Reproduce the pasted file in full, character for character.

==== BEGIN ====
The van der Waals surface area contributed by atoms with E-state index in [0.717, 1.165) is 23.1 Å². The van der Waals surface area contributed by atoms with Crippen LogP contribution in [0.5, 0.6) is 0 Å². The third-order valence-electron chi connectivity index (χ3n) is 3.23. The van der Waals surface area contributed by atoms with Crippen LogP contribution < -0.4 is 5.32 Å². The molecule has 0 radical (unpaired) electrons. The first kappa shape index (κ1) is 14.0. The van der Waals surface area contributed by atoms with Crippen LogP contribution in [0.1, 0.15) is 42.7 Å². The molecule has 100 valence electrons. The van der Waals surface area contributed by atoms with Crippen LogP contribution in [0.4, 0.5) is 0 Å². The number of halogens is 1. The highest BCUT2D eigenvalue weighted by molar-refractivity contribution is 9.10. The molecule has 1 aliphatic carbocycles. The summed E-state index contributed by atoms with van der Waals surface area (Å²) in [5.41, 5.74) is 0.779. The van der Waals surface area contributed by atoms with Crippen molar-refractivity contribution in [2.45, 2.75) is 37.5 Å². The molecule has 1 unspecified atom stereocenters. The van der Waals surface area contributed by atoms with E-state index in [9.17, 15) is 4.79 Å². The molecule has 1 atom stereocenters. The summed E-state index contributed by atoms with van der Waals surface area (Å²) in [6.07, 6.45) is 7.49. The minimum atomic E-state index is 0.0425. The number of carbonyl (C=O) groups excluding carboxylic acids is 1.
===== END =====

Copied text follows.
The van der Waals surface area contributed by atoms with E-state index in [0.717, 1.165) is 23.1 Å². The van der Waals surface area contributed by atoms with Crippen LogP contribution in [0.5, 0.6) is 0 Å². The third-order valence-electron chi connectivity index (χ3n) is 3.23. The van der Waals surface area contributed by atoms with Crippen LogP contribution < -0.4 is 5.32 Å². The molecule has 0 radical (unpaired) electrons. The first kappa shape index (κ1) is 14.0. The van der Waals surface area contributed by atoms with Crippen LogP contribution in [0.1, 0.15) is 42.7 Å². The molecule has 100 valence electrons. The van der Waals surface area contributed by atoms with Crippen LogP contribution in [0.4, 0.5) is 0 Å². The number of halogens is 1. The highest BCUT2D eigenvalue weighted by molar-refractivity contribution is 9.10. The molecule has 1 aliphatic carbocycles. The summed E-state index contributed by atoms with van der Waals surface area (Å²) in [5.41, 5.74) is 0.779. The van der Waals surface area contributed by atoms with Crippen molar-refractivity contribution in [2.45, 2.75) is 37.5 Å². The molecule has 1 unspecified atom stereocenters. The van der Waals surface area contributed by atoms with E-state index in [9.17, 15) is 4.79 Å². The molecule has 1 atom stereocenters. The summed E-state index contributed by atoms with van der Waals surface area (Å²) in [6.07, 6.45) is 7.49. The minimum atomic E-state index is 0.0425. The number of carbonyl (C=O) groups excluding carboxylic acids is 1.